After the fall of Soviet Union in 1989, the renewal form of Socialism known as Democratic neo-Socialism emerged at the global scale and the writings of Antinio Gramsci helped to develop this New socialism at much broader scale. Basically, Classical Marxism is associated with the “Communist Manifesto” written by both Karl Marx and Engels.
In the Communist Manifesto, the state is purely described as an instrument of class domination as nothing but a committee for managing common affairs of Bourgeoisie. But, in the latter writings Marx and Engels recognized that the state could acquire the degree of independence from the economically dominant class and a complex relation could be developed between classes, political parties and the state. Both Engels and Marx failed to reconcile both theories into a Coherent theory.
The first approach is known as Economism—This was the major defects in Classical Marxism. Because it has prevented an adequate understanding of the nature of the Capitalist domination and the strategy required to end the domination and advance to socialism. Economism was subjected to stricture by Vladimir Lenin and it was Antinio Gramsci, who showed by his work in developing his concept of “Hegemony” in order to realize the Potentiality of Lenin’s Critique of Economism.
What is Economism?
Economism can be defined as the interpretation of Marxism, which holds that the Political developments are the expression of Economic development: “The Line of causation proceeds from economy to Politics”. One form of the view of economism is the view that “history possess a necessary Movement, Independent of human will, derived from the continual growth of the productive forces”. Capitalism is seen as developing inexorably towards economic crisis, and collapse as the contradiction between the forces and the relation of production of production become greater. The whole economistic approach is reflected in the widespread use of the Metaphors “Base and Superstructure”, which derived from the Marx Famous preface “The Critique of the Political economy (1859).
On the other hand, there is a Mechanical determinism as Gramsci called it. In Gramsci’s view; Mechanical determinism tended to prevent a passive attitude for the inevitable collapse and this discouraged the exercise of the Political initiative by the labor movement- And, this mechanical determinism was one of the causes of the collapse of the parties of the second International in 1914. For instance, the Italian socialist party failed to rise up against ruling Fascism because of their Economistic outlook of Marxism. Because, they did not consider that revolution would arise from a shift in the balance of class forces brought up by the series of Political initiatives.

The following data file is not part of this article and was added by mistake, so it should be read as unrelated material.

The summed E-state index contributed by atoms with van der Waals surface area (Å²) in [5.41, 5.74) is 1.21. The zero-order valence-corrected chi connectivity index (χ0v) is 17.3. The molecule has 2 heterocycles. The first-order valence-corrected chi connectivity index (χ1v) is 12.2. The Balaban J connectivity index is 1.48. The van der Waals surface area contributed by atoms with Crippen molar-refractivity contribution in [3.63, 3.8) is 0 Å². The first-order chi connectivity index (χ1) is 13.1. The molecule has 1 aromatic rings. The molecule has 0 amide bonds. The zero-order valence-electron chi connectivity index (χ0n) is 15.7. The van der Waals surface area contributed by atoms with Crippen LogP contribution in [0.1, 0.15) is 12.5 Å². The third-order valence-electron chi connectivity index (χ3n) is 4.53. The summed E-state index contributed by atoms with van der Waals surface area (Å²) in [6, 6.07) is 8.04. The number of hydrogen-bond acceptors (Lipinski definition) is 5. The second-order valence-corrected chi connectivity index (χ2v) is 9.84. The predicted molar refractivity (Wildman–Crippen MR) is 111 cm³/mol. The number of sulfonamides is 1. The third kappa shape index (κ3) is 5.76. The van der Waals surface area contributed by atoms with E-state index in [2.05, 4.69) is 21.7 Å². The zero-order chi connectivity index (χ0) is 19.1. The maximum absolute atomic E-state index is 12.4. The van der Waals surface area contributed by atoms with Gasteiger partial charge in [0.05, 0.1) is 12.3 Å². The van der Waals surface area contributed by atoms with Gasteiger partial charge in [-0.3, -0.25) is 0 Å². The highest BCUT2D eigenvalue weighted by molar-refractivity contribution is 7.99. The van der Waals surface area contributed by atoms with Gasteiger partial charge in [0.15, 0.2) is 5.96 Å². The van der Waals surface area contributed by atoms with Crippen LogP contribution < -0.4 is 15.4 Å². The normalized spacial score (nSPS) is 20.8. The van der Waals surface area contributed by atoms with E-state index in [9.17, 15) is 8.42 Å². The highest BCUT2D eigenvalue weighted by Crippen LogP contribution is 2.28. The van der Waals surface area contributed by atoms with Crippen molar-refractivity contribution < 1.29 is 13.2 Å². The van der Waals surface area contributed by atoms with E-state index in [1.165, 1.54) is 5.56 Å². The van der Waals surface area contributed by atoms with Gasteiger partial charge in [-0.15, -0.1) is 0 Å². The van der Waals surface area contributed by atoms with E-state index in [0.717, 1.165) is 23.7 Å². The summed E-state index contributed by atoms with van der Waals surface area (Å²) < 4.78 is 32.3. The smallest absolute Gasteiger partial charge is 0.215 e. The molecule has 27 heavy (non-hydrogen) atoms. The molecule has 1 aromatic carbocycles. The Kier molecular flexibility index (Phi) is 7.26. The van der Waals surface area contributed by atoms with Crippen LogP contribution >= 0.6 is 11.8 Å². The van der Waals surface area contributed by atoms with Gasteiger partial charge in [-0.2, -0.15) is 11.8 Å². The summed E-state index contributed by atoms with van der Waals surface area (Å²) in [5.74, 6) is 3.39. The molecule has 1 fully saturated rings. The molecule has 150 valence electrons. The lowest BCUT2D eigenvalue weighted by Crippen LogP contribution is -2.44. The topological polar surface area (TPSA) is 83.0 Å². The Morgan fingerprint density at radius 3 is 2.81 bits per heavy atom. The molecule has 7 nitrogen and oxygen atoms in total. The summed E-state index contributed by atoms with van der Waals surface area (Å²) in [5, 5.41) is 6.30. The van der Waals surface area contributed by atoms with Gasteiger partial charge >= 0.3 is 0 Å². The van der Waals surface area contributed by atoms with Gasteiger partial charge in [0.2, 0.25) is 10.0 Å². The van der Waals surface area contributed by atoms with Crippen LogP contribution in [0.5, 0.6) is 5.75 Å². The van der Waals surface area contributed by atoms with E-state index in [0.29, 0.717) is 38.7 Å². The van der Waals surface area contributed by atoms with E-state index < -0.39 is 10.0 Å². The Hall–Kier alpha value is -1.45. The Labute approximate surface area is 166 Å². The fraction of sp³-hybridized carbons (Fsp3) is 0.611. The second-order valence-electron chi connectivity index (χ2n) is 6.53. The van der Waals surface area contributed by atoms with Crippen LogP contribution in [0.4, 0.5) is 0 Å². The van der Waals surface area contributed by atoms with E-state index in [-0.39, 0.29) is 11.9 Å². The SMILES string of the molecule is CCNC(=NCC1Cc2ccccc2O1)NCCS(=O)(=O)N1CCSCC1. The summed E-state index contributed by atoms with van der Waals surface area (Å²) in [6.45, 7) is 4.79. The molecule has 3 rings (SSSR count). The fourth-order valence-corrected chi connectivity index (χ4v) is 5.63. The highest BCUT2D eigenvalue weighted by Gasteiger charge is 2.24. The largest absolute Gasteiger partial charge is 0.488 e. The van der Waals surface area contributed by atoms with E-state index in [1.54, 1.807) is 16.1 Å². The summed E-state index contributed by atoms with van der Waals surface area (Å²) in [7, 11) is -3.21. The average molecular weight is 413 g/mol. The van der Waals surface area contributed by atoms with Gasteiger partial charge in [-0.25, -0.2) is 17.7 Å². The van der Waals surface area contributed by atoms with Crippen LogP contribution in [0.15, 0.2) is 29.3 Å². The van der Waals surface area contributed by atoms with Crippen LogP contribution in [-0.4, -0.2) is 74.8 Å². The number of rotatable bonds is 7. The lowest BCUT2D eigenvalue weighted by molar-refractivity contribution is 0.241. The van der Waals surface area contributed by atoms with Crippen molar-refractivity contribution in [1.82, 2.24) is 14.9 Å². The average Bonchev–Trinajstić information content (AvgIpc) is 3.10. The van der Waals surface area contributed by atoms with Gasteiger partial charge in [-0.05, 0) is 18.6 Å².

Moreover, the Italian socialist leaders made a serious attempt to build up a broad alliance around Working class comprised up of new Social Forces arising among the peasants and the Urban Petti Bourgeoisie. Lenin in his famous article What is to be done? (1902) argued that Trade Unions struggle could only develop trade Union consciousness, and that in order to develop political consciousness the workers had to take up the struggle against the oppression of Tsarist regime as it affected all other social Classes, strata, groups and the Population.
Lenin on social democracy
In “The tactics of Social democracy” (1905), Lenin opposed the Mensheviks for accepting the Political leadership of the Russian Capitalists in the struggle against Tsarism. And Mensheviks strategy would leave the Russian Labor Movement in what we called “Guild” or Corporatist Phase, limited to the Trade union struggle in the defense of the sectional interest.
By contrast, Lenin argued that, the working class should move beyond the Corporatist phase and should be in alliance with the peasantry, act as the leading hegemonic force in the democratic struggle against Tsarism. In 1917, the working class emerged as the national leader of the democratic struggle. Lenin in both theory and practice called the working class as the base of leadership in a broad alliance of the social Force.